Republicans charge that Democratic health care reform would, in Sen. Charles Grassley's words, "pull the plug on Grandma." According to Sen. Jon Kyl, the bills before Congress would ration medical treatment by age. Rep. John Boehner says they promote euthanasia. Alaskan abdicate Sarah Palin has raised the specter of "death panels." Such fears are understandable. It's not preposterous to imagine laws that would try to save money by encouraging the inconvenient elderly to make a timely exit. After all, that's been Republican policy for years.
It was Sen. Grassley himself who rammed the GOP's most astonishing pro-death policy through the Senate in 2001. The estate-tax revision he championed reduces the estate tax to zero next year. But when the law expires at year's end, the tax will jump back up to its previous level of 55 percent. Grassley's exploding offer has an entirely foreseen if unintended consequence: It's going to encourage those whose parents and grandparents are worth anything more than a million bucks to get them dead by midnight on Dec. 31, 2010. This would be a great plot for a P.D. James novel if it weren't an actual piece of legislation.
As economists will tell you, when you tax something less, you get more of it. Various studies have shown that this logic applies to life and death as well as to more modest behavioral choices. In a 2001 paper titled "Dying To Save Taxes," Wojciech Kopczuk andJoel Slemrod examined 13 tax changes since 1917 and concluded that "for individuals dying within two weeks of a tax reform, a $10,000 potential tax savings … increases the probability of dying in the lower-tax regime by 1.6 percent." A 2006 study done in Australia, which abolished its inheritance tax in 1979, reached the same conclusion: "a statistically significant effect of the abolition of inheritance taxes on the number of deaths." More than half the people who, according to statistics, ordinarily would have paid the Aussie inheritance tax in its final week managed to evade it by living a bit longer. Here, Congress has created an incentive for Grandma to stick around through Jan. 1, 2010, then snuff it before the end of next year.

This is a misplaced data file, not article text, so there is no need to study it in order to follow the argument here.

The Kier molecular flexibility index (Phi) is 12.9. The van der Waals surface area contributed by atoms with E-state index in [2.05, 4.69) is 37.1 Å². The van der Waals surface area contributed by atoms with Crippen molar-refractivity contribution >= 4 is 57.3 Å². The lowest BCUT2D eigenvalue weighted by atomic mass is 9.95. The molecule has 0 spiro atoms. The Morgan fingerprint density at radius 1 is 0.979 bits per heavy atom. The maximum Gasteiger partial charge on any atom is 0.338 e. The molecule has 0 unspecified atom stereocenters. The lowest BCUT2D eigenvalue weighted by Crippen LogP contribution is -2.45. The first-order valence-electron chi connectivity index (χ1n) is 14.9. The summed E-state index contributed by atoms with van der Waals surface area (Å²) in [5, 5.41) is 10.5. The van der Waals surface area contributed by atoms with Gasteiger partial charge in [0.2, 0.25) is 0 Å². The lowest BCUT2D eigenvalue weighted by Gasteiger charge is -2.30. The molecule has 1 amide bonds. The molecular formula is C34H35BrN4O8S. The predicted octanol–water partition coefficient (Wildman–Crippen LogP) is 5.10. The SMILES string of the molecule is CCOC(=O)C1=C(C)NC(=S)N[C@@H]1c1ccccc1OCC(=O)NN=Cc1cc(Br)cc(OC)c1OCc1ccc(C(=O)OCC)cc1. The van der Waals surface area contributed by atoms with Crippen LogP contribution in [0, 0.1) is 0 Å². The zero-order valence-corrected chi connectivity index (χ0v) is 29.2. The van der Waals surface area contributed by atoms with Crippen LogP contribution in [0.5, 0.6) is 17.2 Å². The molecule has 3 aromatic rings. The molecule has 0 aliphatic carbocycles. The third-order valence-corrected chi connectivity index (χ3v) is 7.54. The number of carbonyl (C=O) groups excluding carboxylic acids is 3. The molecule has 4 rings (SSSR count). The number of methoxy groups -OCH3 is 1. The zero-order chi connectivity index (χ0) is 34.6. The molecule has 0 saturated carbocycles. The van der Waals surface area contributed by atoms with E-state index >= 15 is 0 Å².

Other GOP policies promote death for senior citizens with more modest incomes. Take the conservative push to privatize Social Security, which George W. Bush proposed and failed to get Congress to pass in 2005. Social Security has driven life expectancy up and death rates down since it was instituted. It has an especially pronounced impact on suicide rates for the elderly, which have declined 56 percent since 1930. Had Bush prevailed, we would now be undoing income security for the elderly. Those who gambled on the stock market and lost would be less able to afford medicine, food, and heating for their homes. In aggregate, they'd presumably die younger and commit suicide more often.
Republicans continue working to shorten and sadden the lives of the elderly in more oblique ways, too. One of President Obama's first official acts was to reverse Bush's executive order limiting government funding for stem-cell research, which remains the most promising avenue for new treatments of diseases that afflict the aged, including Parkinson's and Alzheimer's. Clean-air legislation, which the Republicans defeated in 2002, has the potential to save 23,000 lives per year, according to the Environmental Protection Agency. Many of those victims are elderly people, who suffer disproportionately from cardiovascular and respiratory illnesses exacerbated by air pollution. Because emissions of carbon monoxide and such are merely a contributing factor, you can't name the individuals who have died because of this policy choice. But there are tens of thousands of people who would still be elderly today if Republicans didn't value the rights and campaign contributions of polluters more highly than their lives.
Why are Republicans trying to kill America's old people? After all, senior citizens are more likely to vote for the GOP than for Democrats. They were the only substantial demographic segment John McCain won in 2008. You'd think Republicans would want them to hang on as long as possible. The problem is that because of the Democratic programs Social Security and Medicare, the aged are expensive for government to keep around. Some years ago, my former colleague Jodie T. Allen suggested a reason for what she called the GOP's "pro-death" policies: Faced with an unpalatable choice between cutting benefits and raising taxes to pay for the growing costs of entitlement programs, Republicans gravitated toward a third alternative—restraining growth in life expectancy. If you want lower taxes and aren't willing to risk cutting spending, you need fewer beneficiaries.
I do not wish to alarm older, wealthier readers, but you may find family gatherings becoming increasingly tense over the next year. Do not be surprised if your heirs and assigns try to sit you down for a "conversation." You may want to have a witness or security guard present. And do not be surprised if you experience something like the following nightmare: You're in a hospital bed, hovering in a state of partial consciousness. Beneath the mask, that surgeon fiddling with the IV line has a familiar face … wait, isn't that … Dr. Grassley? And coming at you with a hypodermic syringe—Nurse Palin? At which point, if you are lucky, you will wake up in a cold sweat.